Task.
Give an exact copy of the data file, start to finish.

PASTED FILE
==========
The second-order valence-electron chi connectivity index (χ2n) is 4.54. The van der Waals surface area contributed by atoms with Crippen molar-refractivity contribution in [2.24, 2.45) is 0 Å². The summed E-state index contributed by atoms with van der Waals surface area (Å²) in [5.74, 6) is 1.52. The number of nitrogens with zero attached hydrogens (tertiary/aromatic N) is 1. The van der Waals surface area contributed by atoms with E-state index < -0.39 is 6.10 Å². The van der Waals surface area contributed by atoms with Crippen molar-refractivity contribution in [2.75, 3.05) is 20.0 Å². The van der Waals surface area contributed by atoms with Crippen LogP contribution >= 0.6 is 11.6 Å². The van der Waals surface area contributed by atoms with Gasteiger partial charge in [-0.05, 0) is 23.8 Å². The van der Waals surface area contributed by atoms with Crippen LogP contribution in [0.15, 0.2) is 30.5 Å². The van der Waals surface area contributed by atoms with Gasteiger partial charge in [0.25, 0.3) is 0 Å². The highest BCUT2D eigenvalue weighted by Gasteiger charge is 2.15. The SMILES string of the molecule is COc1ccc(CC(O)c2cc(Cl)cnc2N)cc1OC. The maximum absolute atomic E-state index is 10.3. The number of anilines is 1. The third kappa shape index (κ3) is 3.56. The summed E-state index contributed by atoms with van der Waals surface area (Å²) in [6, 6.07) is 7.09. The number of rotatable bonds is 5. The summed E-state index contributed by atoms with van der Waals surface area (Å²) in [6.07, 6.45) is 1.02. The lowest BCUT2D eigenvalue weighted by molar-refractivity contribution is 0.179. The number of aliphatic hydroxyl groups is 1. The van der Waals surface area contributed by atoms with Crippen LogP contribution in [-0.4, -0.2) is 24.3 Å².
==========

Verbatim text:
The second-order valence-electron chi connectivity index (χ2n) is 4.54. The van der Waals surface area contributed by atoms with Crippen molar-refractivity contribution in [2.24, 2.45) is 0 Å². The summed E-state index contributed by atoms with van der Waals surface area (Å²) in [5.74, 6) is 1.52. The number of nitrogens with zero attached hydrogens (tertiary/aromatic N) is 1. The van der Waals surface area contributed by atoms with E-state index < -0.39 is 6.10 Å². The van der Waals surface area contributed by atoms with Crippen molar-refractivity contribution in [2.75, 3.05) is 20.0 Å². The van der Waals surface area contributed by atoms with Crippen LogP contribution >= 0.6 is 11.6 Å². The van der Waals surface area contributed by atoms with Gasteiger partial charge in [-0.05, 0) is 23.8 Å². The van der Waals surface area contributed by atoms with Crippen LogP contribution in [0.15, 0.2) is 30.5 Å². The van der Waals surface area contributed by atoms with Gasteiger partial charge in [0.25, 0.3) is 0 Å². The highest BCUT2D eigenvalue weighted by Gasteiger charge is 2.15. The SMILES string of the molecule is COc1ccc(CC(O)c2cc(Cl)cnc2N)cc1OC. The maximum absolute atomic E-state index is 10.3. The number of anilines is 1. The third kappa shape index (κ3) is 3.56. The summed E-state index contributed by atoms with van der Waals surface area (Å²) in [6, 6.07) is 7.09. The number of rotatable bonds is 5. The summed E-state index contributed by atoms with van der Waals surface area (Å²) in [6.07, 6.45) is 1.02. The lowest BCUT2D eigenvalue weighted by molar-refractivity contribution is 0.179. The number of aliphatic hydroxyl groups is 1. The van der Waals surface area contributed by atoms with Crippen LogP contribution in [-0.4, -0.2) is 24.3 Å².